Derby Win – Part Of Irish Folklore

Here's a throwback to lift the quarantine spirit

Shergar is a name that will forever send shivers down the spine of any racing fan.

Will Jennings writes that the Michael Stoute-trained stallion’s story is one of global notoriety, a career defined by scintillating highs followed by the chilling low of his theft and murder in 1983.

Epsom Derby 1981
Winner – Shergar – W.Swinburn.

But it was two years before when the then three-year-old raider soared to Irish Derby glory, being crowned king of The Curragh after a thrilling performance saw him win by four lengths in County Kildare.

And the 1981 showpiece will have its name forever written into Irish folklore for the brilliant commentary of Michael O’Hehir, whose evocative accompaniment to Shergar’s late surge will still ring loudly in the eardrums of racing fans.

Stoute’s precocious runner started his season with a bang, triumphing in the Guardian Newspaper Classic Trial at Sandown by a mighty ten lengths as he provided a serious statement of his Classics credentials.

And a further win in the Chester Vase saw him arrive at the Epsom Derby with confidence, delivering another stunning performance to win by ten lengths – again – and extend his Surrey hegemony.

“The Derby is a procession – there’s only one horse in it,” purred commentator Peter Bromley.

“You need a telescope to see the rest!”

Shergar’s Classics majesty didn’t end there, travelling back to the Emerald Isle later that month as he prepared to duke it out with the likes of Ore, Cut Above and Dance Bid in the Irish Derby.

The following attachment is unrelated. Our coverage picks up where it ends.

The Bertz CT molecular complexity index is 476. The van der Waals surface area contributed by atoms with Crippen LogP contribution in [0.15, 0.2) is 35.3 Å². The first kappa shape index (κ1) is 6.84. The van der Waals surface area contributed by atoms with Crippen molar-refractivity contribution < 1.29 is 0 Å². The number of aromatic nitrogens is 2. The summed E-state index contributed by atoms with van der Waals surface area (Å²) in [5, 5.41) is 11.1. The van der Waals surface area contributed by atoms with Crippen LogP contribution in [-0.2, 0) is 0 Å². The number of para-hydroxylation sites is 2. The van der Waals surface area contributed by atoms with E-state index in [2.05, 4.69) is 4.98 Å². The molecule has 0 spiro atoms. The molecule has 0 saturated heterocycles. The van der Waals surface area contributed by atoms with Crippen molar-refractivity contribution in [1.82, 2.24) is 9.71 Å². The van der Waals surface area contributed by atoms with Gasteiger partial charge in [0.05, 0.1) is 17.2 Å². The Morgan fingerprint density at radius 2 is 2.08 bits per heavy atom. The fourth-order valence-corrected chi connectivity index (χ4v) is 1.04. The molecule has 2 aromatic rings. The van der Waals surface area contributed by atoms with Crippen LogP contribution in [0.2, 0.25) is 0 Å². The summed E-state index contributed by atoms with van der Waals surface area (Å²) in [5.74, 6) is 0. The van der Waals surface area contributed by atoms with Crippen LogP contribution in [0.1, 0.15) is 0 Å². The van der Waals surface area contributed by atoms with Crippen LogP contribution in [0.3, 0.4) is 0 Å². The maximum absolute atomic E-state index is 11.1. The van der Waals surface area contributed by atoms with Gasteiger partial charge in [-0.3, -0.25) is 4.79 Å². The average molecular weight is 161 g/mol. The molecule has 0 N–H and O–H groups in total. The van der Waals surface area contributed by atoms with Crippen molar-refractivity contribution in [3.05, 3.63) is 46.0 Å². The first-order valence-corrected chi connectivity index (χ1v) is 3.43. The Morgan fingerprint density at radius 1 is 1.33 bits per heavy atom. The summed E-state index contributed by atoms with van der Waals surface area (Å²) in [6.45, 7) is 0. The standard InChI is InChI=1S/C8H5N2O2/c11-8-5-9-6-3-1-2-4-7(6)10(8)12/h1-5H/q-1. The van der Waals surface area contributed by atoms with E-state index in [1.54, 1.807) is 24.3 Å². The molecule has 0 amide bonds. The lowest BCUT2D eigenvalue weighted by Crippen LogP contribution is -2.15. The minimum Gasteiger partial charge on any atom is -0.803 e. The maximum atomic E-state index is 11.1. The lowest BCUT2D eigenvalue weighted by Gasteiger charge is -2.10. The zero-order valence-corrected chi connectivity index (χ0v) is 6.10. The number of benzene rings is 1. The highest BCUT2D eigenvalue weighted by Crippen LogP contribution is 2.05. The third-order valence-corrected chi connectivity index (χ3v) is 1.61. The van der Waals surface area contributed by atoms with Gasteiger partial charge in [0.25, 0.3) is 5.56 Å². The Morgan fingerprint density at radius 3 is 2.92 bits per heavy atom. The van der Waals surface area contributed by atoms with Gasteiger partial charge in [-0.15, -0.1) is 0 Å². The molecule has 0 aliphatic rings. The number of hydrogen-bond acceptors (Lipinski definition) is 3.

And Stoute’s preparation for the bout was far from ideal, with jockey Walter Swinburn – on board Shergar at Sandown, Chester and Epsom – being suspended following an infringement at Royal Ascot.

So it was to be Lester Piggott who piloted the favourite in Kildare, already a four-time Irish Derby champion after guiding Meadow Court, Ribocco, Ribero and The Minstrel to glory between 1965 and 1977.

The decorated rider needed all his experience at The Curragh, with Shergar lying third in the field with just over three furlongs to go.

But then came his thrilling late charge, winning by a dominant four lengths to continue his searing season on both sides of the Irish Sea.

“He’s winning so easily,” crowed O’Hehir.

“It’s Shergar first – and the rest are nowhere!”

The race remains an unequivocal classic in Irish Derby history, continuing a stunning season for Shergar who would also go on to reign supreme in the King George VI and Elizabeth Diamond Stakes at Ascot the following month.

And that victory prompted further high-profile acclaim, as the rampant three-year-old’s performances continued to fill column inches of the national press across the land.

While that widespread coverage soon turned from sweet to sour following Shergar’s infamous capture and death two years on, it would do little to diminish his legacy in Ireland, a horse whose 1981 season will live long in the memory for any Flat racing fan.

And the Irish Derby of that year will forever represent his zenith in the country, storming to a brilliant late triumph in yet another classic Curragh instalment.

  • Horse Racing Ireland

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